The College held its annual convocation for the Classes of 2023, 2022.5, and graduate students in the final year of their programs on Sept. 10 in Chapin Hall, marking the official start to the 2022-23 school year. During the ceremony, President Maud S. Mandel awarded Bicentennial Medals to six female alums — the first year all of the recipients were women.
Chaplain to the College Rev. Valerie Bailey Fischer began the ceremony, noting that this year’s graduating class is the last one to have experienced life at the College before the COVID-19 pandemic and praising its members for their persistent enthusiasm and eagerness to learn.
Mandel then encouraged the seniors to find time for joy and pursue intellectual opportunities outside of their majors in their final year at the College. “They say education is wasted on the young,” she said. “I really want you to prove them wrong.”
Mandel later presented the Bicentennial Medals — given annually to distinguished alums since 1993, the 200th anniversary of the founding of the College — to Elizabeth Hohmann ’80, Pamela Council ’07, Katherine Krieg Fischer ’08, Anouk Dey ’09, Lina Khan ’10, and Adena Friedman ’91.
“We are celebrating 50 years of women at the College, and we are marking the anniversary of that particular change in a long history of diversifying the College,” Mandel said.
Hohmann, who received the first medal, served as the principal investigator of the National Institute of Health’s trial of remdesivir, the first COVID-19 treatment to receive full FDA approval.
Mandel also praised Council’s artwork, which incorporates sculpture, writing, performance, and architecture. Mandel spoke highly of a sculpture entitled “A Fountain for Survivors,” which Council dedicated to survivors of the pandemic and social upheaval. Fischer and Dey received a joint award for founding Reclaim Childhood, a non-profit organization in Amman, Jordan, that seeks to empower female refugees by providing them with leadership and athletic opportunities.
Mandel then honored Khan, whom President Joe Biden appointed chair of the Federal Trade Commission (FTC); she is the youngest person to have held that role. Under her leadership, the FTC has launched a process to curtail unfair use of consumers’ personal information and sued Facebook, alleging it pursued illegal strategies to curb competition. “Only a year into [her] tenure, [she] demonstrated that [she is] principled, savvy, and determined — in short, a force to be reckoned with,” Mandel said.
After all of the alums received their medals, Friedman, the president and CEO of Nasdaq, gave an address to the class. Mandel honored Friedman in part because of her mission to “expand transparency and promote integrity” as a businesswoman, Mandel said. “[Her mission] also includes a groundbreaking initiative to promote diversity in corporate doors … [She] prioritizes fairness and equality of opportunity.”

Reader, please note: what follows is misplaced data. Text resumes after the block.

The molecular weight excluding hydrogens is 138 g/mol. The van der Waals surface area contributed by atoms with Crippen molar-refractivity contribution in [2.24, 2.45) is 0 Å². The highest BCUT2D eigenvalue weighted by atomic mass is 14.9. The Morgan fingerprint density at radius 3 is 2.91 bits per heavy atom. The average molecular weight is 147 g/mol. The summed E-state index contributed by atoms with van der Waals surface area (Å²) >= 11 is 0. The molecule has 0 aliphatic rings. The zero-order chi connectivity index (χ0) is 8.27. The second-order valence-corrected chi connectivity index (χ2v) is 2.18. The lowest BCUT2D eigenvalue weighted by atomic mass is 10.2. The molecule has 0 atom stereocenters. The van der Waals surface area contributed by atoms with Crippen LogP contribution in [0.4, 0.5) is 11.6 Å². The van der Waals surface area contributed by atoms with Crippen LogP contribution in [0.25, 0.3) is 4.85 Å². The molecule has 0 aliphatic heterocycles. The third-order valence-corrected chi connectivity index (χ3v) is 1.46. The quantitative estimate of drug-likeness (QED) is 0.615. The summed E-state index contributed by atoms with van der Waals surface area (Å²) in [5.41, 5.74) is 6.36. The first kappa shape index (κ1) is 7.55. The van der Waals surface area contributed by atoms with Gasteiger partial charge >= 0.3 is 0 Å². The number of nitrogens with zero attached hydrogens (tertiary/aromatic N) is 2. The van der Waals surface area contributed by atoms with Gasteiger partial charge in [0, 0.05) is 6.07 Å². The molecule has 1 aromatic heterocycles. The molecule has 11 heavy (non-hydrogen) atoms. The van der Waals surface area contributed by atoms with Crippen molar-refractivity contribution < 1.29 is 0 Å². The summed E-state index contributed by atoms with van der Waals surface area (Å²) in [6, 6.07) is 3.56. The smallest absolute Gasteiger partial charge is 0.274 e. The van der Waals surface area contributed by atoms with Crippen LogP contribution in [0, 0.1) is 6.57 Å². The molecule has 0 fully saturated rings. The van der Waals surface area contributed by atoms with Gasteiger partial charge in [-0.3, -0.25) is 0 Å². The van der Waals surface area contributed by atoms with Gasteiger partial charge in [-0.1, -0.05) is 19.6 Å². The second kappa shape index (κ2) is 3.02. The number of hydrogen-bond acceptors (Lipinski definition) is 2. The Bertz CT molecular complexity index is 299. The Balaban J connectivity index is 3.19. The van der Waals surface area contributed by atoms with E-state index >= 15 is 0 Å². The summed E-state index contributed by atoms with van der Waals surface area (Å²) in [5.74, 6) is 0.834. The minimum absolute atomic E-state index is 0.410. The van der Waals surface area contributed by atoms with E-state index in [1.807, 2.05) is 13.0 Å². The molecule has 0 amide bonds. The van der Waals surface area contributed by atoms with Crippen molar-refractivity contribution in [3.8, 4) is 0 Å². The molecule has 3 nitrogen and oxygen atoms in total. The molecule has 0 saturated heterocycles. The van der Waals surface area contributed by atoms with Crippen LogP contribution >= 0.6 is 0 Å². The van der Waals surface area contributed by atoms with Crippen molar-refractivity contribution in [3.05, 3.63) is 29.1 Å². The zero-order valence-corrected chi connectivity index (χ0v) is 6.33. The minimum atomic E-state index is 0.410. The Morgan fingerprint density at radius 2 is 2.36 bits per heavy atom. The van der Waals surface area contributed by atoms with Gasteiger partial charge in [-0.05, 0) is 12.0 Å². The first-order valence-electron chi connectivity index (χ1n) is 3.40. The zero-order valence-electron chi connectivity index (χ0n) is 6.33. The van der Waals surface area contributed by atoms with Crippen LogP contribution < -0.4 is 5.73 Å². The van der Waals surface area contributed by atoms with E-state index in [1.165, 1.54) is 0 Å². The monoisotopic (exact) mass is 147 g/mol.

In her speech, Friedman asked the seniors to cherish memories both big and small. “Your life will be filled with big moments — treasure them,” she said. “But don’t let those big moments be the only ones you value… It’s in the quieter moments that you make space for a relationship that might change your life, where you learn the skills that will open up your next career opportunity, where you learn the lesson that helps you make a crucial choice.”
Nehemiah Cesar ’23 and Emmanuelle Copeland ’23, the class marshals, also gave remarks. The pair discussed their class’s accomplishments: building on years of activism, its cohort of Junior Advisors (JAs) secured paychecks for residential life leaders; it organized the first affinity housing at the College; and it was the last class to experience College Council before it helped to replace it with a new form of student government.
“If there’s anything that should define our class, it should be our ability to reinvent and restart, both as a community and for ourselves,” Cesar said.
Dean of the College Gretchen Long presented the Grosvenor Cup Award to Priscilla Singleton-Eriyo ’23, engendering a hearty applause. The award is dedicated to “the student who has best demonstrated concern for the College community and beyond through extensive dedicated service and who has served with the utmost integrity and reliability,” Long said.
“[Singleton-Eriyo’s] motivation to make Williams a lively and loving environment is inspiring to all,” Long said. “[She] also brings her smile, her humor, and her compassion to any situation she’s in. Her deep involvement across the whole campus is an example of her dedication to inclusion and to building a vibrant community.”
After musical performances by Chen Chen Huang ’23 and Matt Wisotsky ’23, Long also introduced the 38 members of the Class of 2023 elected to Phi Beta Kappa.
Convocation concluded with a rendition of the College’s alma mater “The Mountains” by Washington Gladden, a member of the Class of 1859, and Catholic Chaplain Bridget E. Power giving a benediction in which she encouraged members of the senior class to remain faithful to their own senses of purpose in their final year at the College and beyond. “Living faithfully may involve letting go of some of the notions of success that you carry with you,” she said. “May you strive to be faithful nonetheless, and may you continue to experience joy.”